Thursday 3 January 2013


The sculpture "Charity Being Kind to the Poor" was designed by Austrian artist Victor Tilgner and cast at the Imperial Art Foundry of Vienna, and it originally adorned one of Melbourne’s landmark buildings—the massive seven-storey Equitable Life Assurance Society Limited headquarters on the corner of Collins and Elizabeth Streets.

Mounted on the red granite portico, the bronze statue was considered ‘the crowning piece’ of the ornate structure. It symbolised the themes of protection and shelter, typical of sculpture commissioned by insurance companies to adorn their corporate buildings at the time.

Although structurally sound, by the late-1950s the building was considered uneconomical and was demolished. The statue group was presented to the University of Melbourne in 1959 by the Colonial Mutual Life Assurance Society Limited, which company had purchased the building in 1923. It was initially situated at the university’s School of Architecture property at Mount Martha and has been in its present location  (outside the Baillieu Library) since 1981.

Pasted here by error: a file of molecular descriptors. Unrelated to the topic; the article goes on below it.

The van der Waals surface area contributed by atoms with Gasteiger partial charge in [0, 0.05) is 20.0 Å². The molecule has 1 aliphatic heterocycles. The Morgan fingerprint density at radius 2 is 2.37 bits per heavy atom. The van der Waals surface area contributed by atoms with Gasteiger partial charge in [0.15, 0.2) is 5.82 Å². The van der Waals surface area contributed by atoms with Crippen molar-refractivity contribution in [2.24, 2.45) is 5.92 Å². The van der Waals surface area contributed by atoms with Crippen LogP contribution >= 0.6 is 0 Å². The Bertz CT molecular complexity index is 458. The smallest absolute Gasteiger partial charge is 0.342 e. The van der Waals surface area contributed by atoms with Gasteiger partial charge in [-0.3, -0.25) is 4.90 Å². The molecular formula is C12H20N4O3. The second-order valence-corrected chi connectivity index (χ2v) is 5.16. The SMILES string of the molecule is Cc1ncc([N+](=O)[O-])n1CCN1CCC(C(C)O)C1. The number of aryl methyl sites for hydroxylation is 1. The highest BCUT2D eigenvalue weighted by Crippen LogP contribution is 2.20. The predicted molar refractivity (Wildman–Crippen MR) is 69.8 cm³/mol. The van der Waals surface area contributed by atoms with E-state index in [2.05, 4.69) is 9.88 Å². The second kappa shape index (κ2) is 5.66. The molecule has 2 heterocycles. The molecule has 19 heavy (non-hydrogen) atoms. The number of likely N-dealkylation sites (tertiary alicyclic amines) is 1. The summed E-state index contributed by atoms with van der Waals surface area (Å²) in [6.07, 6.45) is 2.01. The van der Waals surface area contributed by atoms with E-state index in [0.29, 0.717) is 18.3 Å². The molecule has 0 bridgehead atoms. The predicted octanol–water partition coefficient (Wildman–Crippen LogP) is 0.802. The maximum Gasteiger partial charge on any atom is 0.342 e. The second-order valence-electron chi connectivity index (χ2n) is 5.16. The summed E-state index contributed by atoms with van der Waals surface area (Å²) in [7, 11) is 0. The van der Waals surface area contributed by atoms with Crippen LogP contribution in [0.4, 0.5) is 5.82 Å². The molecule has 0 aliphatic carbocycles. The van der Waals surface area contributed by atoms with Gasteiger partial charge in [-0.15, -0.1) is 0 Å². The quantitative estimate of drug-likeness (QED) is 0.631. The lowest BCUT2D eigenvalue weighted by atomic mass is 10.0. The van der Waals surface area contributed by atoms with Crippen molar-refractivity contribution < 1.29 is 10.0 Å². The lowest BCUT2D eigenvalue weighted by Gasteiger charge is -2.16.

This post is part of the Signs, Signs meme.


  1. A magnificent sculpture Nick. It is unfortunate that some of Melbourne's historic architecture was demolished. I often wonder how much some of the buildings would have been enjoyed if they were restored to their former glory.

  2. This is a magnificent sculpture! The attention to detailed garment flow is amazing!

  3. This is truly a superb example of old sculptural art. The faces are beautiful. I agree with Gemma that the flow of the garment is awesome. What a wonderful contribution. Happy New Year.

  4. at least the sculpture was spared, even if she couldn't protect the building itself.

  5. Love the beautiful statues and the story. Thanks!

  6. I'll second other people's comments about this being a magnificent sculpture. Also beautifully photographed.


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